38 Studios

Last Friday marked the three-month anniversary of the bankruptcy filing of 38 Studios. That makes it a good time to assess how some of the main players in that debacle are faring:


You can’t make this stuff up.

Summer Camp Studios, co-founded by Rich Gallup (formerly of 38 Studios), has released a video game that centers on farting felines.

PockerGamer reports:

Some members of the local fourth estate think former Governor Don Carcieri will seek a sympathetic audience — a talk radio host, for example — when he breaks his silence on the state’s disastrous involvement with 38 Studios.

But state Republican chairman Mark Zaccaria believes Carcieri will make himself available to a range of media.

Keith Stokes, who lost his job at the state Economic Development Corporation in the aftermath of the meltdown at 38 Studios, started a new gig yesterday: president of strategic economic planning & development at the Mayforth Group.

Here’s the release from the office of Governor Lincoln Chafee:

Governor Lincoln D. Chafee today announced that attorney Richard J. Land will serve as 38 Studios’ Receiver as the Governor and the State of Rhode Island work to recoup as many taxpayer dollars as possible. Mr. Land has served as a court-appointed Receiver for a variety of businesses and has represented clients in all levels of state court in Rhode Island, in the United States District Court for the District of Rhode Island, and the United State Bankruptcy Court for the District of Rhode Island.

Jason Schwartz, who wrote the definitive story on the 38 Studios saga for Boston Magazine, tells NECN the short version is this: the company “never really had a chance.”

House Speaker Gordon Fox yesterday sent a check for $648 to Tazza Caffe cover the cost of food and drinks for a 2007 fundraiser at the Peerless Lofts. Tazza’s owner, Michael Corso, is the lawyer and tax broker who was part of a 2010 meeting paving the way for 38 Studios to come to Rhode Island.

Now comes Boston Magazine with an in-depth dissection of Curt Schilling’s 38 Studios video game fiasco that has snared Rhode Island taxpayers to the tune of at least $75 million. The article by Jason Schwartz details the mess that was 38 Studios long before the arrival of the $75 million in financing from Rhode Island taxpayers that was pushed by Gov. Donald Carcieri and approved by the General Assembly and the RI Economic Development Corporation.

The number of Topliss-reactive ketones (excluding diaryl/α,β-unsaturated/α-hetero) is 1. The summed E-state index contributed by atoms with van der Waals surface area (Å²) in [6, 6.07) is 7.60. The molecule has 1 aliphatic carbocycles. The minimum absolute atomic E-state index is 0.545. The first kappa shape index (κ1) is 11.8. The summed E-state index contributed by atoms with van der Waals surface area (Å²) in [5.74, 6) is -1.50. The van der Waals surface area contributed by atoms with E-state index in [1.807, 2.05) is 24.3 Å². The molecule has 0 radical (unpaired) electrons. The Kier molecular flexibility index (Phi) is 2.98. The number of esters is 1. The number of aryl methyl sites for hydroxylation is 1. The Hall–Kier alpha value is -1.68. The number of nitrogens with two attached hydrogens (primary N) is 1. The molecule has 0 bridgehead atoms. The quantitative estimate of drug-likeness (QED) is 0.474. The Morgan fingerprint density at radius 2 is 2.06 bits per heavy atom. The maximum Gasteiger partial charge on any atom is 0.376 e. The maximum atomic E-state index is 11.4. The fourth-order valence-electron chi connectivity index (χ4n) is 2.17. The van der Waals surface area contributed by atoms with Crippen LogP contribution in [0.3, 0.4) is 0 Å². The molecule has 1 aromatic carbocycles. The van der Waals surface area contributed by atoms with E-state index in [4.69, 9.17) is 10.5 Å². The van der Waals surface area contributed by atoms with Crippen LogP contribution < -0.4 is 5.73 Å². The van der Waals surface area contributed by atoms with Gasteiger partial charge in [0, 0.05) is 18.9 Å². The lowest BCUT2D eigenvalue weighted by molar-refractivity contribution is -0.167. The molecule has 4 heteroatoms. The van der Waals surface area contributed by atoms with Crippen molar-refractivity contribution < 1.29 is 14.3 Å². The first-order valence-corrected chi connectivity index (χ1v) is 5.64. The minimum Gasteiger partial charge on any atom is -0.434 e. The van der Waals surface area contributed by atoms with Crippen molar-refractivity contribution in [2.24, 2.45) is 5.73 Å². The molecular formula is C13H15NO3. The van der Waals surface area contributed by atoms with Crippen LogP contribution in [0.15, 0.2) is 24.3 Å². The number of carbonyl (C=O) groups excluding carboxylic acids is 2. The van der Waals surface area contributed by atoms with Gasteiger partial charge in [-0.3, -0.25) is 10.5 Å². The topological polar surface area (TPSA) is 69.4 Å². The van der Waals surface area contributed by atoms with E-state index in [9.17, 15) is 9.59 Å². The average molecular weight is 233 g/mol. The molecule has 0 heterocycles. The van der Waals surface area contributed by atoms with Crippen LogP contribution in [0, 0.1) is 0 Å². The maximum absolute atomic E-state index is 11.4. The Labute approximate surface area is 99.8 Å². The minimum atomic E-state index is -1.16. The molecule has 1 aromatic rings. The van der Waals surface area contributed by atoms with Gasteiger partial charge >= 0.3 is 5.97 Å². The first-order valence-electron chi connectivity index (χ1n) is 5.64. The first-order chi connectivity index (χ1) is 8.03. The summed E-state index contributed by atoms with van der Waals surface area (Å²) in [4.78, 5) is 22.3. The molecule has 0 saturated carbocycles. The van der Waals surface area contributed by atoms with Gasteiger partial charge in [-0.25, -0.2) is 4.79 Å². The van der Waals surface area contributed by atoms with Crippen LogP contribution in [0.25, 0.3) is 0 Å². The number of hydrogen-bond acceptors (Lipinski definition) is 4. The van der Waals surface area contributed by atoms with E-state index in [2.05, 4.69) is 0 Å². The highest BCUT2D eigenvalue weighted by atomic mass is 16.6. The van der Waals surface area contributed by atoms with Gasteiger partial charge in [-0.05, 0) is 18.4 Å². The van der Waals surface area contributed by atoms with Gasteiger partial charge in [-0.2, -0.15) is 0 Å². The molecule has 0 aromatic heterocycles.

Governor Lincoln Chafee says he’s vindicated by testimony offered yesterday during a meeting in Wilmington, Delaware, on the bankruptcy of Curt Schilling’s failed video game company, 38 Studios.

Despite repeated and sustained requests for interviews from a bevy of Rhode Island news organizations, Curt Schilling and his wife Shonda continue to utilize Facebook to fire back at reports emanating from the Ocean State.

House Speaker Gordon Fox is distancing himself from responsibility for the demise of 38 Studios.

Lawyer Max Wistow, a partner in the Providence firm of Wistow & Barylick, was hired by the state today to try to reduce the roughly $100 million liability faced by taxpayers due to the meltdown of 38 Studios.

After being introduced by Governor Chafee during a Statehouse news conference, Wistow said he couldn’t offer specifics on his approach since he’d just started on the job as a special counsel for the state Economic Development Corporation.

Curt Schilling took to the sports talk airwaves last Thursday to once again blame Governor Lincoln Chafee for the collapse of his 38 Studios video game company.

As usual, the washed up Red Sox pitcher tried to deflect blame from his wrongheaded leadership of the nascent company and shift responsibility to Chafee and R.I. state government.

The crash of the 38 Studios-Curt Schilling video game deal has sent shivers through Rhode Island’s economic development efforts. RIPR’s Scott MacKay has some thoughts on how we can get our jobs mojo back.

It is bad enough that Rhode Island state government has become a national laughingstock and media piñata for the foolish $75 million taxpayer bet on Red Sox legend Schilling’s ill-fated video game foray.

House Speaker Gordon Fox cut a comfortable figure on the rostrum last night as the chamber made its way through another mind-numbing 12-hour budget debate, adjourning shortly before 4 am with an $8.1 billion spending plan.

When Representative Daniel Gordon invoked Moses (“Let my people go!” Gordon said, in a protest of possible tolls on the Sakonnet River Bridge, Fox had a game response. “Should I touch this?” Fox said to rippling laughter from the reps. ”Because, Representative Gordon, if you truly can channel Moses and you can part those seas, we don’t even need the bridges!”